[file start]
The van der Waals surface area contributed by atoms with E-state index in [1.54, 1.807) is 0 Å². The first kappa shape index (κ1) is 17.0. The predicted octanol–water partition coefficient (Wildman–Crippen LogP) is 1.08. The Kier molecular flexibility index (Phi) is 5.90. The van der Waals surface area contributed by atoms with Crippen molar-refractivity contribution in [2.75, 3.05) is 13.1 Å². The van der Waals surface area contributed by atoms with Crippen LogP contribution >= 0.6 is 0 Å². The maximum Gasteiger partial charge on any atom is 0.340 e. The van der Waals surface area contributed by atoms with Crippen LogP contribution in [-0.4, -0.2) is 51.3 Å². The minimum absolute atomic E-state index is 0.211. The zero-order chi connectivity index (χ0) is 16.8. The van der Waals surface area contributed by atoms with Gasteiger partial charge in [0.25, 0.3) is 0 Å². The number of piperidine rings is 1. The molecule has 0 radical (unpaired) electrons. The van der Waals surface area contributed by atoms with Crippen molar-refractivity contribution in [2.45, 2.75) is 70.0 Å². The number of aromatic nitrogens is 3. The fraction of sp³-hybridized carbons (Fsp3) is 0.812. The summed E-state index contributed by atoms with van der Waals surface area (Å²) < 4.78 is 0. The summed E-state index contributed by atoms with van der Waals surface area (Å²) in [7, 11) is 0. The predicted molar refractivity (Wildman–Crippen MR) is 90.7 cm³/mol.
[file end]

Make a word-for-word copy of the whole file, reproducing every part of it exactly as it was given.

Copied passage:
The van der Waals surface area contributed by atoms with E-state index in [1.54, 1.807) is 0 Å². The first kappa shape index (κ1) is 17.0. The predicted octanol–water partition coefficient (Wildman–Crippen LogP) is 1.08. The Kier molecular flexibility index (Phi) is 5.90. The van der Waals surface area contributed by atoms with Crippen molar-refractivity contribution in [2.75, 3.05) is 13.1 Å². The van der Waals surface area contributed by atoms with Crippen LogP contribution >= 0.6 is 0 Å². The maximum Gasteiger partial charge on any atom is 0.340 e. The van der Waals surface area contributed by atoms with Crippen LogP contribution in [-0.4, -0.2) is 51.3 Å². The minimum absolute atomic E-state index is 0.211. The zero-order chi connectivity index (χ0) is 16.8. The van der Waals surface area contributed by atoms with Gasteiger partial charge in [0.25, 0.3) is 0 Å². The number of piperidine rings is 1. The molecule has 0 radical (unpaired) electrons. The van der Waals surface area contributed by atoms with Crippen molar-refractivity contribution in [2.45, 2.75) is 70.0 Å². The number of aromatic nitrogens is 3. The fraction of sp³-hybridized carbons (Fsp3) is 0.812. The summed E-state index contributed by atoms with van der Waals surface area (Å²) < 4.78 is 0. The summed E-state index contributed by atoms with van der Waals surface area (Å²) in [7, 11) is 0. The predicted molar refractivity (Wildman–Crippen MR) is 90.7 cm³/mol.